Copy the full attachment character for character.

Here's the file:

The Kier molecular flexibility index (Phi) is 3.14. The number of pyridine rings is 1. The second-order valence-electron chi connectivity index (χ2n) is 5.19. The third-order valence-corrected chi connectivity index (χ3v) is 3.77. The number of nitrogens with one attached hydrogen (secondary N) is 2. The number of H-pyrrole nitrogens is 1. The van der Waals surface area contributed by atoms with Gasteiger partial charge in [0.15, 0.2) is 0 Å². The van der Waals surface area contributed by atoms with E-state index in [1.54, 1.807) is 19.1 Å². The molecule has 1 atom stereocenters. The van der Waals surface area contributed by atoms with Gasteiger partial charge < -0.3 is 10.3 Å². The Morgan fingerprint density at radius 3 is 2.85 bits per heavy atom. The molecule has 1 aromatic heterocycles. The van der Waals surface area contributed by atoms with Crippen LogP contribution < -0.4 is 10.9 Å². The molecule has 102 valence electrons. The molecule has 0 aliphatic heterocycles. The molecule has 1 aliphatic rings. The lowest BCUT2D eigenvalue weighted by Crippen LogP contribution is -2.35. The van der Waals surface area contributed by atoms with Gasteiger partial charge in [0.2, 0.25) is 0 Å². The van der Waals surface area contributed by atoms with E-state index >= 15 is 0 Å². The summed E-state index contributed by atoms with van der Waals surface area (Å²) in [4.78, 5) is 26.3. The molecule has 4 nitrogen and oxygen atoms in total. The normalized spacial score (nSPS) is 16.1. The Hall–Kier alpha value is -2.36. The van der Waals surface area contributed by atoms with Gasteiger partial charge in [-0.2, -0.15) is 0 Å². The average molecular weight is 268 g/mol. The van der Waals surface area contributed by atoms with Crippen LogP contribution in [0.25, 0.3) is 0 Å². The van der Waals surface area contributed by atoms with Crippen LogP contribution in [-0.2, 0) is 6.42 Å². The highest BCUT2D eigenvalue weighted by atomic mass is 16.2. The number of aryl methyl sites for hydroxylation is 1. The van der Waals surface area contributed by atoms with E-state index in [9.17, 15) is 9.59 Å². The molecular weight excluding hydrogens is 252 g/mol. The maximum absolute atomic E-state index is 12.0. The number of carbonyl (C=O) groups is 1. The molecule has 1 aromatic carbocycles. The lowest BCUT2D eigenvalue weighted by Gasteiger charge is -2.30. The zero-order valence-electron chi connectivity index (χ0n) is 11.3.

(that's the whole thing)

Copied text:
The Kier molecular flexibility index (Phi) is 3.14. The number of pyridine rings is 1. The second-order valence-electron chi connectivity index (χ2n) is 5.19. The third-order valence-corrected chi connectivity index (χ3v) is 3.77. The number of nitrogens with one attached hydrogen (secondary N) is 2. The number of H-pyrrole nitrogens is 1. The van der Waals surface area contributed by atoms with Gasteiger partial charge in [0.15, 0.2) is 0 Å². The van der Waals surface area contributed by atoms with E-state index in [1.54, 1.807) is 19.1 Å². The molecule has 1 atom stereocenters. The van der Waals surface area contributed by atoms with Gasteiger partial charge < -0.3 is 10.3 Å². The Morgan fingerprint density at radius 3 is 2.85 bits per heavy atom. The molecule has 1 aromatic heterocycles. The van der Waals surface area contributed by atoms with Crippen LogP contribution < -0.4 is 10.9 Å². The molecule has 102 valence electrons. The molecule has 0 aliphatic heterocycles. The molecule has 1 aliphatic rings. The lowest BCUT2D eigenvalue weighted by Crippen LogP contribution is -2.35. The van der Waals surface area contributed by atoms with Gasteiger partial charge in [0.2, 0.25) is 0 Å². The van der Waals surface area contributed by atoms with E-state index >= 15 is 0 Å². The summed E-state index contributed by atoms with van der Waals surface area (Å²) in [4.78, 5) is 26.3. The molecule has 4 nitrogen and oxygen atoms in total. The normalized spacial score (nSPS) is 16.1. The Hall–Kier alpha value is -2.36. The van der Waals surface area contributed by atoms with Gasteiger partial charge in [-0.2, -0.15) is 0 Å². The average molecular weight is 268 g/mol. The van der Waals surface area contributed by atoms with Crippen LogP contribution in [0.25, 0.3) is 0 Å². The van der Waals surface area contributed by atoms with Crippen LogP contribution in [-0.2, 0) is 6.42 Å². The highest BCUT2D eigenvalue weighted by atomic mass is 16.2. The number of aryl methyl sites for hydroxylation is 1. The van der Waals surface area contributed by atoms with E-state index in [9.17, 15) is 9.59 Å². The molecular weight excluding hydrogens is 252 g/mol. The maximum absolute atomic E-state index is 12.0. The number of carbonyl (C=O) groups is 1. The molecule has 1 aromatic carbocycles. The lowest BCUT2D eigenvalue weighted by Gasteiger charge is -2.30. The zero-order valence-electron chi connectivity index (χ0n) is 11.3.